Credit Card Number is a 16 digit number printed on a credit card. Different card issuers have their own numbers formate.
Each credit card has a card number, a CVV (Card Security Code), an expiration date and the name of the account holder.
While the CVV, expiration date and account holder name may be the same for two different cards, the card number is created individually for each card.
The numbers on a credit card may seem random, but they're generated according to a specific standard.
Take this number, for example.
4534 9128 9647 3231
The first digit of each credit card number is used to indicate the card network.
In this case, the first digit is "4" and that's the code number for Visa cards.
After the first digit, the next five digits are used to indicate the issuing institution. In most cases, they refer to a specific bank branch.
After the sixth digit, all digits up to the penultimate digit are generated uniquely for the user.
The last digit, which in this case is a "1", is the checksum used by the Luhn algorithm to verify the validity of the number combination.
A credit card number is only considered valid if it matches the Luhn algorithm.
Nowadays, there are several different credit card networks, each of which has a slightly different number format.
Before we begin this explanation, we should clarify the difference between credit card issuers and credit card networks.
Credit card issuers are the institutions (in this case banks) that issue cards to their customers according to their usage policies and transaction limits.
Credit card networks, on the other hand, are the companies that provide a communication system between a card user and the issuing institution to conduct transactions.
There are many card-issuing institutions around the world, so it's beyond the scope of this article to go into all of them.
As far as credit card networks are concerned, there are only a few. Let's take a look at some of them in detail:
Visa is the most popular credit card network in the world. According to Statista, the network had 1.8 billion cards in circulation worldwide in Q2 2019.
Each credit card network has a slightly different layout of card numbers. Visa cards can be identified by the following two features:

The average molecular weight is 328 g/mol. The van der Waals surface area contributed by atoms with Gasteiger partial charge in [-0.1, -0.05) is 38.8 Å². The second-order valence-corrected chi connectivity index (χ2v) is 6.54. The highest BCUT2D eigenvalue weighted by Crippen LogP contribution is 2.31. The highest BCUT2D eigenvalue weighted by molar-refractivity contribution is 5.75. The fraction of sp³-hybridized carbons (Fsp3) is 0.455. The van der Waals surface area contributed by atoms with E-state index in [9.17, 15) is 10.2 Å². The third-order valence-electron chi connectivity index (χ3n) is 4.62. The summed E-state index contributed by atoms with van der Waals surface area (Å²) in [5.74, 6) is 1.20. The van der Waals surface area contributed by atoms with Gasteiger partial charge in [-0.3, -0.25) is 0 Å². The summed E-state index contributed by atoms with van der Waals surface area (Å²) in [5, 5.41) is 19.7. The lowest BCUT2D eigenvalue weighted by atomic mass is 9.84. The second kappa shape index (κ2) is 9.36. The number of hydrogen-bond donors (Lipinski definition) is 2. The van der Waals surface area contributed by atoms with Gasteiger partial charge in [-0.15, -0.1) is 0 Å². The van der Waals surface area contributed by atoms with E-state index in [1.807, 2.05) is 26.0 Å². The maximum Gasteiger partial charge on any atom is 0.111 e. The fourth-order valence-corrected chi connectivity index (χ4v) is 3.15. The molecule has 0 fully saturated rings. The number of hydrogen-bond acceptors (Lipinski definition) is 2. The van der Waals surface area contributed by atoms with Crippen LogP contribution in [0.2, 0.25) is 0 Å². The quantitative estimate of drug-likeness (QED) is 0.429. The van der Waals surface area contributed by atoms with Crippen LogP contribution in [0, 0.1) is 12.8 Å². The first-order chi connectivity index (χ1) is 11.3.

Some examples of Visa card numbers are:
4930 7981 1144 8417
4811 7406 1378 2814
As you can see, both numbers start with "4" and have 16 digits.
Mastercard ranks 2nd in terms of popularity.
In the last quarter of 2019, there were 1.46 billion Mastercard bank cards in circulation worldwide.
The distinctive features of Mastercard numbers are:
Some examples of Mastercard numbers are:
5518 8676 9303 8206
5273 0969 7731 2153
The interesting thing about American Express (or Amex for short) is that it's both a credit card network and an issuer.
If we want to understand this using a comparison, it's like Verizon having its own phone set or Intel having its own laptop line.
As for the statistics, they aren't as impressive or mind-blowing as Visa's or Mastercard's.
According to Statista, there were 53.8 million Amex cards in circulation in the United States as of 2022, whereas there were 58.2 million cards in circulation worldwide (other than the US).
The most important features of the Amex card numbers are:
Some examples of Amex card numbers are:
3459 1369 4497 239
3779 8778 8360 017
Technically, all the information on a credit card is important. There are four main values you'll find on the average bank card. These are:
Aside from the account holder's name, the last three pieces of information are what you need to make an online purchase.
Some merchants may also require the account holder's name, but in most cases you can complete the transaction with the account number, expiration date and CVV.
What is a CVV number?
A CVV number on a credit card is a three-digit number that is used to help verify the identity of the cardholder. This number is typically requested in online transactions, as it helps to ensure that the person using the card is the cardholder.
What is an expiry date mentioned on credit card?
An expiry date is the date after which a credit card is no longer valid. This date is usually printed on the credit card itself.